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Looking Ahead: A New Frontier in Retinoblastoma
How to biopsy the unbiopsy-able: Retinoblastoma research study to go international.
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Just a handful of years ago, retinoblastoma had the medical field stumped. This aggressive eye cancer affects babies and young children and can lead to loss of vision. Unfortunately, the only way to diagnose the disease is through a doctor’s exam. Unlike with most cancers, oncologists can’t directly sample or biopsy the cancer.
Enter Jesse Berry, MD, Associate Professor of Ophthalmology and Dermatology (Clinical Scholar) at the USC Roski Eye Institute, and the Director of Ocular Oncology and the Retinoblastoma Program at Children’s Hospital Los Angeles. Dr. Berry was a full-time clinician who turned to research in hopes of finding a better way to diagnose this pediatric cancer. She decided to examine the aqueous humor, which is the fluid inside the eye. What began as a question–can we arrive at a diagnosis using the aqueous humor?–grew into a full research program.
It turns out that these liquid biopsies contain more than a yes or no diagnosis of retinoblastoma.
“We use a tiny amount of fluid,” says Dr. Berry. “It’s only 100 microliters, about half the size of a pea. But we get a trove of information, things that were impossible to see before. We can see genetic mutations, chromosomal abnormalities. We can diagnose retinoblastoma at a molecular level.” This arms oncologists with a very specific map of each child’s disease.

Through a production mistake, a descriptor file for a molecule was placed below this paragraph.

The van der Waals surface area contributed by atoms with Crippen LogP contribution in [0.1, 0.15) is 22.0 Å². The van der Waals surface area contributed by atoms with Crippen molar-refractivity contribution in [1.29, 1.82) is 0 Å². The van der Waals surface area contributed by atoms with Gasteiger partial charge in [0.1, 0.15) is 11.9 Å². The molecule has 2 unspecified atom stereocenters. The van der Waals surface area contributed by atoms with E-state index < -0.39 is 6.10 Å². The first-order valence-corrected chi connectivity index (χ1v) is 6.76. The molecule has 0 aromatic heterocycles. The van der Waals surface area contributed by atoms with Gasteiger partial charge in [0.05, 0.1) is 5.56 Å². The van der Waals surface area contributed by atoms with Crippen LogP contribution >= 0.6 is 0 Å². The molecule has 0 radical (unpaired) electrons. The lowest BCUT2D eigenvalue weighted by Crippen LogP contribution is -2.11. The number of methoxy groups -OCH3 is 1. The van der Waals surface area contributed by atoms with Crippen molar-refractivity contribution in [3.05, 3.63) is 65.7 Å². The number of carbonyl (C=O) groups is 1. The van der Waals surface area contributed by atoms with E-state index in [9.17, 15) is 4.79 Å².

The results have been so promising that Dr. Berry is taking her research to the next level. She has received funding from the National Cancer Institute of the National Institutes of Health (NIH) to oversee an international study on liquid biopsies for retinoblastoma. “Our studies have shown that some markers in the aqueous humor might mean a more severe disease,” she says. “Now we have a chance to really study this in a much, much larger patient population.”
Set to begin this summer, the study involves 18 sites internationally, including the largest retinoblastoma center in Canada. All study samples will be sent to and processed by Dr. Berry’s team and the Center for Personalized Medicine. The study is the first of its kind.
Children will be followed for a minimum of two years, so researchers can examine samples for possible cancer recurrence. Because tumors return in approximately 50% of retinoblastoma patients, this information can be lifesaving.
“We know that detecting a cancer as early as possible gives a child the best chance,” says Dr. Berry. “In continuing to take biopsies from these children, we can treat any recurrences early on, even before they’re visible to a clinician upon examination.”
Innovation in Under a Decade
To put into perspective how quickly and exponentially this research has grown, one need only to look at Dr. Berry’s NIH awards. A mere five years ago, she proposed to study the aqueous humor for liquid biopsy. Now, as her five-year grant comes to a close, much has changed, thanks to Dr. Berry’s determination and the work of CHLA’s Center for Personalized Medicine. “We now have a test in-house, where we can sample a patient’s aqueous humor, and within days we know whether or not the child has retinoblastoma, and the exact mutations and molecular profile of their cancer.”
The results of Dr. Berry’s forthcoming study will help shape the next phase of her research. “Right now, we’re in this position where we see very strong data,” she says, “and we need to ensure that what we’re seeing is also represented in the international population.” Then, says Dr. Berry, the team has plans to develop a clinical trial to evolve the standard of care for diagnosing and treating retinoblastoma–and link specific treatments to the information identified in the liquid biopsy.
This story originally appeared on the website of Children’s Hospital Los Angeles and has been reprinted with their permission.
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